12:34pm Thursday 7th February 2013
By Amie Mulderrig
Like most little girls, when I was younger I imagined I would meet my prince. We’d both share a love of music, particularly Otis Redding, a passion for Asian horror films and a disregard for musicals.
We’d have the big fairytale wedding and, just like our parents before us, we’d have children, lots of them. And we’d be really successful in our respective careers, maybe not fabulously wealthy, but happy in the knowledge that when it came to the winter, yes, we could indeed have the heating on.
Former Cosmopolitan editor-in-chief Helen Gurley Brown may have sold women the idea that they can indeed have it all – high flying careers and the quintessential family –but as the years pass with increasing speed, I’ve started to realise that my dream may well stay just that – a dream.
It’s getting more and more difficult to achieve this blueprint, and I’m certainly not alone in this crushing realisation.
Artist Emma Scutt has taken the theme of childlessness and is exploring it in her new exhibition, No-one to Bestow, which opens at the Tokarska Gallery.
“No-one to Bestow was originally exhibited as part of the 2012 E17 Art Trail and the inspiration came from the theme for the Art Trail, Bestow,“ explains Emma.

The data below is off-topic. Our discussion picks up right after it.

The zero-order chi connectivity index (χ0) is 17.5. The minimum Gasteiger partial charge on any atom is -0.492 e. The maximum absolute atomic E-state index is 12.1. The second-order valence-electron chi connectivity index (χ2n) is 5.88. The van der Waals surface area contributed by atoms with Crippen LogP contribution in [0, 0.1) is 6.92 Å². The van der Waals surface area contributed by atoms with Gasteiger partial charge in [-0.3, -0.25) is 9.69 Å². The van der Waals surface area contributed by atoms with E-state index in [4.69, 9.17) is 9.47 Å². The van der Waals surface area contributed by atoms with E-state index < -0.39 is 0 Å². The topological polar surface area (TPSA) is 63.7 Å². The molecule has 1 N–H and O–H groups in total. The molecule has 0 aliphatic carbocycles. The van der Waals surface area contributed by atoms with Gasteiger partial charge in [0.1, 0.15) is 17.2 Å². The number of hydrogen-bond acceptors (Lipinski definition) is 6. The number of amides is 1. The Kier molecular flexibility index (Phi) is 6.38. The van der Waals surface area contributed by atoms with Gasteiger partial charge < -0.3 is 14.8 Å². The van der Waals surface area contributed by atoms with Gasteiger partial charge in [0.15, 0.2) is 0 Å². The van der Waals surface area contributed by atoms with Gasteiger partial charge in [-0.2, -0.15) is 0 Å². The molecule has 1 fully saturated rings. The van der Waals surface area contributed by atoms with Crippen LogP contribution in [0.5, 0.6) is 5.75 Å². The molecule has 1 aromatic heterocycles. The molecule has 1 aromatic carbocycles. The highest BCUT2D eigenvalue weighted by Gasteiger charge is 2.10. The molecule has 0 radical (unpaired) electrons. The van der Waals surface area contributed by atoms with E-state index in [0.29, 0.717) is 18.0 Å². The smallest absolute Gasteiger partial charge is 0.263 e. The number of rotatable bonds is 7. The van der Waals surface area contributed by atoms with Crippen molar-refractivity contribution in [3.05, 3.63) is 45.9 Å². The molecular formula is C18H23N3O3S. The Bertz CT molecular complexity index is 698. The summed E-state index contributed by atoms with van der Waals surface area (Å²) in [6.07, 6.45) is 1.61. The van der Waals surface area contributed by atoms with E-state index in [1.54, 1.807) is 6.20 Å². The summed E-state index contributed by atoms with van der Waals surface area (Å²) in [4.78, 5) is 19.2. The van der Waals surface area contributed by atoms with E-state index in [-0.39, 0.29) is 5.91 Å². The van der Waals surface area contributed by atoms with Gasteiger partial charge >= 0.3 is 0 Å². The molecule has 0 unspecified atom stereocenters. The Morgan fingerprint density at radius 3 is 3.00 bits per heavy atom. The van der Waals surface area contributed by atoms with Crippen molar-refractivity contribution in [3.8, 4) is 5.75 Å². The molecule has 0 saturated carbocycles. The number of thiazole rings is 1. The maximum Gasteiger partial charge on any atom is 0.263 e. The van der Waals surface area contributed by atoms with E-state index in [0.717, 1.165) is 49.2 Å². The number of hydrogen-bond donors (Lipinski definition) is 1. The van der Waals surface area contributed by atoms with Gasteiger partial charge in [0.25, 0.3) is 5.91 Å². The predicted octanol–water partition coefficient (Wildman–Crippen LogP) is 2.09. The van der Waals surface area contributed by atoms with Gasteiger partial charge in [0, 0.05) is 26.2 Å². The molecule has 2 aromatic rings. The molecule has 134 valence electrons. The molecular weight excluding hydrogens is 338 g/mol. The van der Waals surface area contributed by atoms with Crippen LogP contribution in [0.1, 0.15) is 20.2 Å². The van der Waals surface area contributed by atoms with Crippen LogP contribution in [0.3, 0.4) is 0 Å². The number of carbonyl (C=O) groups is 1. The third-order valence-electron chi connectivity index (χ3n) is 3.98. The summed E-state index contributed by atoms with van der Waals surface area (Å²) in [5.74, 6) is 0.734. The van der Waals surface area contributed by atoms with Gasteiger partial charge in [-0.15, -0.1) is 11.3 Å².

“For his own exhibition, my friend Fabien decided to follow the bestow theme and photographed Walthamstow residents with a cherished object bestowed to them. He photographed me with the beautiful wooden doll’s house my grandfather made for me when I was a little girl.
“I started to think about the doll’s house and how as I grew up I’d have no-one to leave my things to. I've always wanted children, though at the age of 42, I realise this is unlikely and it is something I’m trying to come to terms with.
“I wanted to explore the theme of being childless or child-free – a conscious decision not to have children.“ Emma contacted a dozen female friends who don’t have children for various reasons, asking them if they would like to participate in her exhibition.
“The response I got was mostly positive, from women who were very keen to be involved and tell their own stories. Some friends were reluctant as they were concerned that the process would bring up feelings and issues which they were perhaps not yet ready to explore,“ she says.
Those that wanted to take part were sent a series of questions, which asked them to answer whatever they felt comfortable sharing. Their replies, in all their frankness and honesty, form the basis of the exhibition.
“Some of them always wanted to have children and feel sad that they have never had the chance to fulfil this dream, whether through age, infertility or just simply not meeting the right man at the right time,“ Emma says. “Some have never wanted children and feel completely fulfilled with their lives.
“My final question to everyone was ‘Are you happy with your life right now?’ and the unanimous reply was ‘yes’. The women who would like to have had children have all found other meaningful ways to fill and enrich their lives.“ So perhaps there is more to life than childhood dreams.
No-one to Bestow is being exhibited at the Tokarska Gallery until Saturday, February 9. Details: www.tokarskagallery.co.uk/emmascutt
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